Blood Oath Review
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Vampires have been popping up everywhere lately—in small Southern TV towns, in moody teen romances, and (of course) in creepy horror movies. And now, in Christopher Farnsworth’s Blood Oath, a vampire shows up where you’d least expect one: in the White House.

No, Nathaniel Cade isn’t the president, but he works closely with the president. He has since 1867, when Andrew Johnson spared his life and made him swear to serve his country. Since then, he’s secretly battled all kinds of unimaginable evils.

For the last 40 years, Cade has been teamed up with Agent William Griffin, a tough-as-nails military man who’s nearing retirement. As Griff’s replacement, President Curtis has selected Zach Barrows, a cocky 25-year-old who quickly rose through the party ranks before getting caught in the Lincoln Bedroom with the president’s daughter.

  
 
When Zach finds out about his new assignment, he’s shocked—and furious. But he doesn’t have much time to complain—because they’re soon on a case, tracking down Dr. Johann Konrad, an impossibly old scientist who could be creating an army of monsters for a terrorist group. And the case leads them to the Shadow Company, a mysterious agency that may be planning something even bigger.

Author Christopher Farnsworth’s debut is the perfect modern-day vampire story—an intriguing mix of supernatural horrors, blood-pumping action, and even conspiracy theories. It’s a complex story—and it’s sometimes hard to figure out who’s working with whom and why—but Farnsworth still does a respectable job of setting the stage for a bitingly entertaining new series.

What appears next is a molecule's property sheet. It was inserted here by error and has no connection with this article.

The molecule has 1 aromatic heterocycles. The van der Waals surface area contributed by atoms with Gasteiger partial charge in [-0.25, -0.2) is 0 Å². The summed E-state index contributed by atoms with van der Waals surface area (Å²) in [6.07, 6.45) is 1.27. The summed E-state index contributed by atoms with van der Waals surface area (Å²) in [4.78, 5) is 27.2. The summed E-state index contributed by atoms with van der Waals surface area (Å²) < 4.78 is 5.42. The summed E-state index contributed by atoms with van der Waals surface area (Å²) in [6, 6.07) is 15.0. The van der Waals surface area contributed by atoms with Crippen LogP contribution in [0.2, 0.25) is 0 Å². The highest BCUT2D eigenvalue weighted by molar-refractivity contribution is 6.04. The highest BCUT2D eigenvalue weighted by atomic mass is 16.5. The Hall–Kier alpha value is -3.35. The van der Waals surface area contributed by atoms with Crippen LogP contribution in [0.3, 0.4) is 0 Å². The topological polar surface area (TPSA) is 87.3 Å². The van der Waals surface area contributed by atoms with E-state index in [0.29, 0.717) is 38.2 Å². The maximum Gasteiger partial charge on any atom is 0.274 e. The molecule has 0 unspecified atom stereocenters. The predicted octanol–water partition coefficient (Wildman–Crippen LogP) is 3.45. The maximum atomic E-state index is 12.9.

Cade is a fascinating hero—a vampire who (much like ‘tween girls’ beloved Edward Cullen) feels guilt for (and almost a loathing of) what he’s become. Although he’s convinced that his soul is already lost, he’s given his eternal, unnatural life to fighting the other evils of the world—as much out of guilt as out of loyalty or duty. More of his story is revealed throughout the novel, developing him into the kind of character that will keep you coming back to the series.

Zach, on the other hand, is an egotistical punk. In the beginning, his posturing might drive you crazy—but, fortunately, over time, he gradually learns to respect both Griff and Cade and to take his responsibilities seriously.

In a similar way, the parts relating to the Shadow Company may, at first, seem a bit out of place. But the Company’s plot eventually takes a clever twist. And, in the end, it all comes together in a conclusion that’s both a blessing and a curse. A blessing because it’s entertaining and exhilarating, and it’ll leave you struggling to catch your breath. A curse because, once it’s over, you’ll have to wait for Farnsworth’s follow-up to see what happens next.

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